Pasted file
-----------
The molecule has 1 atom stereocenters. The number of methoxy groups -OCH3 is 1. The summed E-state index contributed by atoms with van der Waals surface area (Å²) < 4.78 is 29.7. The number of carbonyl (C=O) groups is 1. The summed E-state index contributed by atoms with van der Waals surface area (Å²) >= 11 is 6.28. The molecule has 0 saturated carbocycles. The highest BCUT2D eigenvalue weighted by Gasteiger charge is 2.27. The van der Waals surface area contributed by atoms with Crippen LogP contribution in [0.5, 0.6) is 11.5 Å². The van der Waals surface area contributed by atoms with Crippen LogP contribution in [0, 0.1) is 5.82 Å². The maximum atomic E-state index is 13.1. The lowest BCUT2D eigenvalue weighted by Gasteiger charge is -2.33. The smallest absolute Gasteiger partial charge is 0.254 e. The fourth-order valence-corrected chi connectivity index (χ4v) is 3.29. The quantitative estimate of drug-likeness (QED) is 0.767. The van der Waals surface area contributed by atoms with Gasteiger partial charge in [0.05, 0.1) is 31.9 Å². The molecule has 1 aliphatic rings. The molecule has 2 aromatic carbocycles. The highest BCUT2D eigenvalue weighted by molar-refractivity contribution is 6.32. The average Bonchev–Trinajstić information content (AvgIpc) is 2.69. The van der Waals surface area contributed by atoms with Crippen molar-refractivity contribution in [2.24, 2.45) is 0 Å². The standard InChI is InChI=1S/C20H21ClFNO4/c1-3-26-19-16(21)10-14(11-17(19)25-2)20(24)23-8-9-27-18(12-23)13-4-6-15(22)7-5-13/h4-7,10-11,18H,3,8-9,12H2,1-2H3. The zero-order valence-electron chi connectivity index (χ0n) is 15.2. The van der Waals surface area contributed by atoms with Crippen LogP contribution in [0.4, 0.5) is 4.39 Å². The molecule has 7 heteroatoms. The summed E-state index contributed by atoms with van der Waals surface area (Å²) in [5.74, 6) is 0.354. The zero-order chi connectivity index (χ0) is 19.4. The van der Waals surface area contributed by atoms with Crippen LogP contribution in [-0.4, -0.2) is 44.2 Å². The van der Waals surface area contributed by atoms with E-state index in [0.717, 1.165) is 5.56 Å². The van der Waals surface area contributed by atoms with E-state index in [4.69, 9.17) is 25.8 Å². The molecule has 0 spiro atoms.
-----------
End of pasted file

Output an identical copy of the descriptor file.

The molecule has 1 atom stereocenters. The number of methoxy groups -OCH3 is 1. The summed E-state index contributed by atoms with van der Waals surface area (Å²) < 4.78 is 29.7. The number of carbonyl (C=O) groups is 1. The summed E-state index contributed by atoms with van der Waals surface area (Å²) >= 11 is 6.28. The molecule has 0 saturated carbocycles. The highest BCUT2D eigenvalue weighted by Gasteiger charge is 2.27. The van der Waals surface area contributed by atoms with Crippen LogP contribution in [0.5, 0.6) is 11.5 Å². The van der Waals surface area contributed by atoms with Crippen LogP contribution in [0, 0.1) is 5.82 Å². The maximum atomic E-state index is 13.1. The lowest BCUT2D eigenvalue weighted by Gasteiger charge is -2.33. The smallest absolute Gasteiger partial charge is 0.254 e. The fourth-order valence-corrected chi connectivity index (χ4v) is 3.29. The quantitative estimate of drug-likeness (QED) is 0.767. The van der Waals surface area contributed by atoms with Gasteiger partial charge in [0.05, 0.1) is 31.9 Å². The molecule has 1 aliphatic rings. The molecule has 2 aromatic carbocycles. The highest BCUT2D eigenvalue weighted by molar-refractivity contribution is 6.32. The average Bonchev–Trinajstić information content (AvgIpc) is 2.69. The van der Waals surface area contributed by atoms with Crippen molar-refractivity contribution in [2.24, 2.45) is 0 Å². The standard InChI is InChI=1S/C20H21ClFNO4/c1-3-26-19-16(21)10-14(11-17(19)25-2)20(24)23-8-9-27-18(12-23)13-4-6-15(22)7-5-13/h4-7,10-11,18H,3,8-9,12H2,1-2H3. The zero-order valence-electron chi connectivity index (χ0n) is 15.2. The van der Waals surface area contributed by atoms with Crippen LogP contribution in [0.4, 0.5) is 4.39 Å². The molecule has 7 heteroatoms. The summed E-state index contributed by atoms with van der Waals surface area (Å²) in [5.74, 6) is 0.354. The zero-order chi connectivity index (χ0) is 19.4. The van der Waals surface area contributed by atoms with Crippen LogP contribution in [-0.4, -0.2) is 44.2 Å². The van der Waals surface area contributed by atoms with E-state index in [0.717, 1.165) is 5.56 Å². The van der Waals surface area contributed by atoms with E-state index in [4.69, 9.17) is 25.8 Å². The molecule has 0 spiro atoms.